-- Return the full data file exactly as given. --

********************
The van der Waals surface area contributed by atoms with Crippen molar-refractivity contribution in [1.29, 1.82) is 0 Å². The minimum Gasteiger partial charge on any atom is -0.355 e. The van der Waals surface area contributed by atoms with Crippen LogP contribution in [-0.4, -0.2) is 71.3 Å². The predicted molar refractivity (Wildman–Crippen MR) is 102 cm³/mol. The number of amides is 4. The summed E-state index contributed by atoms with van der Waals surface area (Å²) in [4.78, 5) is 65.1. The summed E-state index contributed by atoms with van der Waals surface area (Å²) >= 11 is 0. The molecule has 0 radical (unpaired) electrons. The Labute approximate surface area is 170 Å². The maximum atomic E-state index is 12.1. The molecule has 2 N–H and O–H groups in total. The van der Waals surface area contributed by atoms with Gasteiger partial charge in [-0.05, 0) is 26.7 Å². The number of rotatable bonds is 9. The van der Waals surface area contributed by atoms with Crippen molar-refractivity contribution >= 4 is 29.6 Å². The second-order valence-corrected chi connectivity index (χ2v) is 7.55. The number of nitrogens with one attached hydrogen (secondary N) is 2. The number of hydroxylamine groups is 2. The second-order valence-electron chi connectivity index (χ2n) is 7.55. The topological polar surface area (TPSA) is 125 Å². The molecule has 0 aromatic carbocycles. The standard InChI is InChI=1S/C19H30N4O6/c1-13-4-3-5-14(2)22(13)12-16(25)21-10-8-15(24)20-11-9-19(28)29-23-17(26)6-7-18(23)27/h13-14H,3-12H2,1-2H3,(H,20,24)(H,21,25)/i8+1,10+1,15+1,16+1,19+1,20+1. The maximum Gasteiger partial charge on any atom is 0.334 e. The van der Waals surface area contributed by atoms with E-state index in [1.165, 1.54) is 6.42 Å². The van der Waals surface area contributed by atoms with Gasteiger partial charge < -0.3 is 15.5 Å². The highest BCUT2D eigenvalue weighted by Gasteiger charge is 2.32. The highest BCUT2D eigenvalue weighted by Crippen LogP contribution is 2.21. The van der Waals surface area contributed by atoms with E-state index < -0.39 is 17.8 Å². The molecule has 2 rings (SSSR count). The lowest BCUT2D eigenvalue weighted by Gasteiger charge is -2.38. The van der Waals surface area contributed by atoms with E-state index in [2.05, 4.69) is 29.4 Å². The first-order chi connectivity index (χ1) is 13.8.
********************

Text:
The van der Waals surface area contributed by atoms with Crippen molar-refractivity contribution in [1.29, 1.82) is 0 Å². The minimum Gasteiger partial charge on any atom is -0.355 e. The van der Waals surface area contributed by atoms with Crippen LogP contribution in [-0.4, -0.2) is 71.3 Å². The predicted molar refractivity (Wildman–Crippen MR) is 102 cm³/mol. The number of amides is 4. The summed E-state index contributed by atoms with van der Waals surface area (Å²) in [4.78, 5) is 65.1. The summed E-state index contributed by atoms with van der Waals surface area (Å²) >= 11 is 0. The molecule has 0 radical (unpaired) electrons. The Labute approximate surface area is 170 Å². The maximum atomic E-state index is 12.1. The molecule has 2 N–H and O–H groups in total. The van der Waals surface area contributed by atoms with Gasteiger partial charge in [-0.05, 0) is 26.7 Å². The number of rotatable bonds is 9. The van der Waals surface area contributed by atoms with Crippen molar-refractivity contribution >= 4 is 29.6 Å². The second-order valence-corrected chi connectivity index (χ2v) is 7.55. The number of nitrogens with one attached hydrogen (secondary N) is 2. The number of hydroxylamine groups is 2. The second-order valence-electron chi connectivity index (χ2n) is 7.55. The topological polar surface area (TPSA) is 125 Å². The molecule has 0 aromatic carbocycles. The standard InChI is InChI=1S/C19H30N4O6/c1-13-4-3-5-14(2)22(13)12-16(25)21-10-8-15(24)20-11-9-19(28)29-23-17(26)6-7-18(23)27/h13-14H,3-12H2,1-2H3,(H,20,24)(H,21,25)/i8+1,10+1,15+1,16+1,19+1,20+1. The maximum Gasteiger partial charge on any atom is 0.334 e. The van der Waals surface area contributed by atoms with E-state index in [1.165, 1.54) is 6.42 Å². The van der Waals surface area contributed by atoms with Gasteiger partial charge < -0.3 is 15.5 Å². The highest BCUT2D eigenvalue weighted by Gasteiger charge is 2.32. The highest BCUT2D eigenvalue weighted by Crippen LogP contribution is 2.21. The van der Waals surface area contributed by atoms with E-state index < -0.39 is 17.8 Å². The molecule has 2 rings (SSSR count). The lowest BCUT2D eigenvalue weighted by Gasteiger charge is -2.38. The van der Waals surface area contributed by atoms with E-state index in [2.05, 4.69) is 29.4 Å². The first-order chi connectivity index (χ1) is 13.8.